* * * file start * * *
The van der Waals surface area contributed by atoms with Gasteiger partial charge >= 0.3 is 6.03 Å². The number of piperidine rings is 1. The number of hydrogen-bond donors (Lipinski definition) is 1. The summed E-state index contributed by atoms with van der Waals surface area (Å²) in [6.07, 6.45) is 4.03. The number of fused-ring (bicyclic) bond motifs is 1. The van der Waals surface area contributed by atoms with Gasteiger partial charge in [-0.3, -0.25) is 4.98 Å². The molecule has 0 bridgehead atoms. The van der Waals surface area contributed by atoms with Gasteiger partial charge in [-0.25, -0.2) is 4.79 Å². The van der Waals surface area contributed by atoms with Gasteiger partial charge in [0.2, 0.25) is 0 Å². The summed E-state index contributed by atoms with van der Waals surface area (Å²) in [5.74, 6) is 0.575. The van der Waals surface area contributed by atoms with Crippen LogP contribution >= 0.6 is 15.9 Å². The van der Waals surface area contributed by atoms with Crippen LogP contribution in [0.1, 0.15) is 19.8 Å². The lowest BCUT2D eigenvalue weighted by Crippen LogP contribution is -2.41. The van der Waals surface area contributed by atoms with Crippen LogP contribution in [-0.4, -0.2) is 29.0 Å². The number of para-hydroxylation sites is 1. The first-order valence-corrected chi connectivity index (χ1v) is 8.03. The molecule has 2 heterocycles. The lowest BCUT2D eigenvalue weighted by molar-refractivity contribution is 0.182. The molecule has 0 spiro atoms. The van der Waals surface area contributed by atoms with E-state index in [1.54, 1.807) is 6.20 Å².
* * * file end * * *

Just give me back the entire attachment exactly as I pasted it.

The van der Waals surface area contributed by atoms with Gasteiger partial charge >= 0.3 is 6.03 Å². The number of piperidine rings is 1. The number of hydrogen-bond donors (Lipinski definition) is 1. The summed E-state index contributed by atoms with van der Waals surface area (Å²) in [6.07, 6.45) is 4.03. The number of fused-ring (bicyclic) bond motifs is 1. The van der Waals surface area contributed by atoms with Gasteiger partial charge in [-0.3, -0.25) is 4.98 Å². The molecule has 0 bridgehead atoms. The van der Waals surface area contributed by atoms with Gasteiger partial charge in [-0.25, -0.2) is 4.79 Å². The van der Waals surface area contributed by atoms with Gasteiger partial charge in [0.2, 0.25) is 0 Å². The summed E-state index contributed by atoms with van der Waals surface area (Å²) in [5.74, 6) is 0.575. The van der Waals surface area contributed by atoms with Crippen LogP contribution >= 0.6 is 15.9 Å². The van der Waals surface area contributed by atoms with Crippen LogP contribution in [0.1, 0.15) is 19.8 Å². The lowest BCUT2D eigenvalue weighted by Crippen LogP contribution is -2.41. The van der Waals surface area contributed by atoms with Crippen LogP contribution in [-0.4, -0.2) is 29.0 Å². The number of para-hydroxylation sites is 1. The first-order valence-corrected chi connectivity index (χ1v) is 8.03. The molecule has 2 heterocycles. The lowest BCUT2D eigenvalue weighted by molar-refractivity contribution is 0.182. The molecule has 0 spiro atoms. The van der Waals surface area contributed by atoms with E-state index in [1.54, 1.807) is 6.20 Å².